Pedestrians pass by the Dirksen Federal Building in Chicago in 2010. (Scott Olson / Getty Images)
Severe automatic budget cuts next month, if allowed by Congress to occur, would force federal courts to lay off up to 2,000 employees or furlough 20,000 employees for 16 days, according to the top executive at the agency that runs federal courts.
Even after cutting spending on information technology and other areas, “some local staff reductions” will “regrettably” still be needed, said David Sentelle, chairman of the executive committee of the Judicial Conference of the United States, the chief policy-making body for the federal court system, in a Dec. 4 letter to federal chief judges around the country. He also is chief judge for the U.S. Circuit Court of Appeals for the District of Columbia.
“On a national basis, up to 2,000 court staff positions (10 percent of the courts’ workforce) could still be lost or, alternatively, the equivalent of 16 furlough days for court staff could be required,” Sentelle wrote.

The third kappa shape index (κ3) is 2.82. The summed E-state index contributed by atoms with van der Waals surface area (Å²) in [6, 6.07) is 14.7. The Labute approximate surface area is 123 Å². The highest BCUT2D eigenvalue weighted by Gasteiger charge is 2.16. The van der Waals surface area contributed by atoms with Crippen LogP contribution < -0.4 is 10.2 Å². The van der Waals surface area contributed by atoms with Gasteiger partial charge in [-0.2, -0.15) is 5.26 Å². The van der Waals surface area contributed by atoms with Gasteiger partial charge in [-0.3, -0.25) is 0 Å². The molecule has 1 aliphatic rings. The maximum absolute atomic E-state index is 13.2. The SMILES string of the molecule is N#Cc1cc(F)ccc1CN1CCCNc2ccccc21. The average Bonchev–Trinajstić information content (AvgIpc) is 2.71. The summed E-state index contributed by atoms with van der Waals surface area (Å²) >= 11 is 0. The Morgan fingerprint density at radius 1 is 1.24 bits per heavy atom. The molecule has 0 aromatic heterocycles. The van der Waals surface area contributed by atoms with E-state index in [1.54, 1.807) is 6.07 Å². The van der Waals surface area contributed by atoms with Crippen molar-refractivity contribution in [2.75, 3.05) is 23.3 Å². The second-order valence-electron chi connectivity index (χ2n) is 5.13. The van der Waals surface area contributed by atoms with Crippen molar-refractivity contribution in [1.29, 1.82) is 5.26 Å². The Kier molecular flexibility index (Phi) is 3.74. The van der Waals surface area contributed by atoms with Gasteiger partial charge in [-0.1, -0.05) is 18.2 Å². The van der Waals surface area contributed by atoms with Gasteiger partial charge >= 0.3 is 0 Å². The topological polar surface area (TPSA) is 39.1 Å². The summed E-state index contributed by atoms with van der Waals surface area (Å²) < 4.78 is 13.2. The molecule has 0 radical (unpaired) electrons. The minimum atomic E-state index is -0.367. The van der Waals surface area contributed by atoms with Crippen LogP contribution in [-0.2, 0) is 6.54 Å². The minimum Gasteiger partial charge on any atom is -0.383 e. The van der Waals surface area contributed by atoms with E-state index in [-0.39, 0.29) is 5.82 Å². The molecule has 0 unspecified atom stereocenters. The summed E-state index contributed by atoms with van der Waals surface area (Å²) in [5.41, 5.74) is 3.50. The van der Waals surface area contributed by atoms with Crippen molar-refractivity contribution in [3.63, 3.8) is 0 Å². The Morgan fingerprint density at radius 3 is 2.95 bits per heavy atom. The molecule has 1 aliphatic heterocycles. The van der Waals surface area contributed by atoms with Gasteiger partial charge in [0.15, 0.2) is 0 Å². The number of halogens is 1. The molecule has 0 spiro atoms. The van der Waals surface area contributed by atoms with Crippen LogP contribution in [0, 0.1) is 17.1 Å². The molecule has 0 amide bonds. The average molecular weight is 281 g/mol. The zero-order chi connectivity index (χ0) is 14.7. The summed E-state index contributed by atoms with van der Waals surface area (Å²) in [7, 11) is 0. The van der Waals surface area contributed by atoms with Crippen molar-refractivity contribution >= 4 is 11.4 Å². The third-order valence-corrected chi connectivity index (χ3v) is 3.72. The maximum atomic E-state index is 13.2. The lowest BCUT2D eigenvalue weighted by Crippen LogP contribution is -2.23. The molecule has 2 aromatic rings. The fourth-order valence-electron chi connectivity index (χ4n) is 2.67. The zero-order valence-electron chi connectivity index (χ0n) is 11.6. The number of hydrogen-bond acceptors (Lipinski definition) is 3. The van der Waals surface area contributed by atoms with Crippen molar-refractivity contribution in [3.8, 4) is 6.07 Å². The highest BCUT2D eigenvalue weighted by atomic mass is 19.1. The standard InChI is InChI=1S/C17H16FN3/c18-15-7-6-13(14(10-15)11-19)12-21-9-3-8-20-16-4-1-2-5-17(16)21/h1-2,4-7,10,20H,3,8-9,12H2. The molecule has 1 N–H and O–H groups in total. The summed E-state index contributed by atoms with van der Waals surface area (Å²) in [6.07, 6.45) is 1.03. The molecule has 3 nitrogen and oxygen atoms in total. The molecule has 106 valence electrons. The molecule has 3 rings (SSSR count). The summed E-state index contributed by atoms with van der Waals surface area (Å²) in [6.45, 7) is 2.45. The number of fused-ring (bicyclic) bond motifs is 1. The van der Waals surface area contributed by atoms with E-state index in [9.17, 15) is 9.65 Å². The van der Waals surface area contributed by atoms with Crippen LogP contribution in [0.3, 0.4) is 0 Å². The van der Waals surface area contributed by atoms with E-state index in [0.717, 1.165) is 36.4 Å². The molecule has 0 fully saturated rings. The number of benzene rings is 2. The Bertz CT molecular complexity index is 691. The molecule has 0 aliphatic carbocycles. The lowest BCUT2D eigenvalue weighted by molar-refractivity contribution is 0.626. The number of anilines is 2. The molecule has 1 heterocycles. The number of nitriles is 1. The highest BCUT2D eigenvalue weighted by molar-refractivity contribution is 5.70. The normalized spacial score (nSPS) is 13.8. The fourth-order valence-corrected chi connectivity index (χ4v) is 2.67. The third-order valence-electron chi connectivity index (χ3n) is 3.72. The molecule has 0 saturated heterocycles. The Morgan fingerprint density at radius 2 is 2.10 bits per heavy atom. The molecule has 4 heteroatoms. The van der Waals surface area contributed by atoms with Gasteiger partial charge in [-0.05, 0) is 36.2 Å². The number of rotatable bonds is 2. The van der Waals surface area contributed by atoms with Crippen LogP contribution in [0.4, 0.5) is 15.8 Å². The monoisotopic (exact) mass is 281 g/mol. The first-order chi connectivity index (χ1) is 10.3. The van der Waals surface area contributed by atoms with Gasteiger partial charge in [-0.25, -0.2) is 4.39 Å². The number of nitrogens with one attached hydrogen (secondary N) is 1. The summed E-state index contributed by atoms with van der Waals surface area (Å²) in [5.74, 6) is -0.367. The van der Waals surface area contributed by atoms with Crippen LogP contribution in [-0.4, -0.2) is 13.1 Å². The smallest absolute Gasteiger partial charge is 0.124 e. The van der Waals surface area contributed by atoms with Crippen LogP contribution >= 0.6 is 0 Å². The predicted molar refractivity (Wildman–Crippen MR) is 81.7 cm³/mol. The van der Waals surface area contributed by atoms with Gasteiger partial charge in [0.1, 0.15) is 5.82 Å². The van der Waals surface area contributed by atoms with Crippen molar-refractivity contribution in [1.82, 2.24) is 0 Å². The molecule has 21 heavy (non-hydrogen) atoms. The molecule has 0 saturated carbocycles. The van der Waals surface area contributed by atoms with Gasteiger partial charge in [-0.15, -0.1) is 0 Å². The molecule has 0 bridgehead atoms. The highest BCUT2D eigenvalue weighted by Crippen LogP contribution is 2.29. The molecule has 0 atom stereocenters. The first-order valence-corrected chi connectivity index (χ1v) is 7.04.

The budget cuts, officially known as sequestration, would carry “significant adverse impacts on judiciary operations and services,” he added.
The letter opens a window into the vexing choices facing federal managers across government trying to plan for the cuts, which will begin Jan. 2 unless Congress and the Obama administration strike a deal to head them off. For most domestic programs, they could mean an 8.2 percent reduction in fiscal 2013 spending. For the federal court system, that would amount to a $555 million cut, Karen Redmond, a spokeswoman for the Administrative Office of the U.S. Courts, said in an interview.
Although each individual court system would be responsible for deciding what furloughs or court closures are needed, the conference’s executive committee has developed a coordinated strategy to allow for some consistency and spread “the required sacrifices equitably across the judiciary family,” Sentelle said. To minimize the impact on employees, the plan calls for significant reductions in spending on training and IT projects; travel limits; and freezes of promotions, step increase and cash awards, he added.
The cuts are required under last year’s Budget Control Act unless lawmakers and the White House agree on a strategy for reducing long-term future deficits by $1.2 trillion. Even if sequestration is averted, court funding will likely feel significant effects, Sentelle said. Long term, the executive committee will study other cost-cutting measures, “with a view toward developing a plan to maintain judiciary operations in an era of ongoing budget austerity,” he wrote.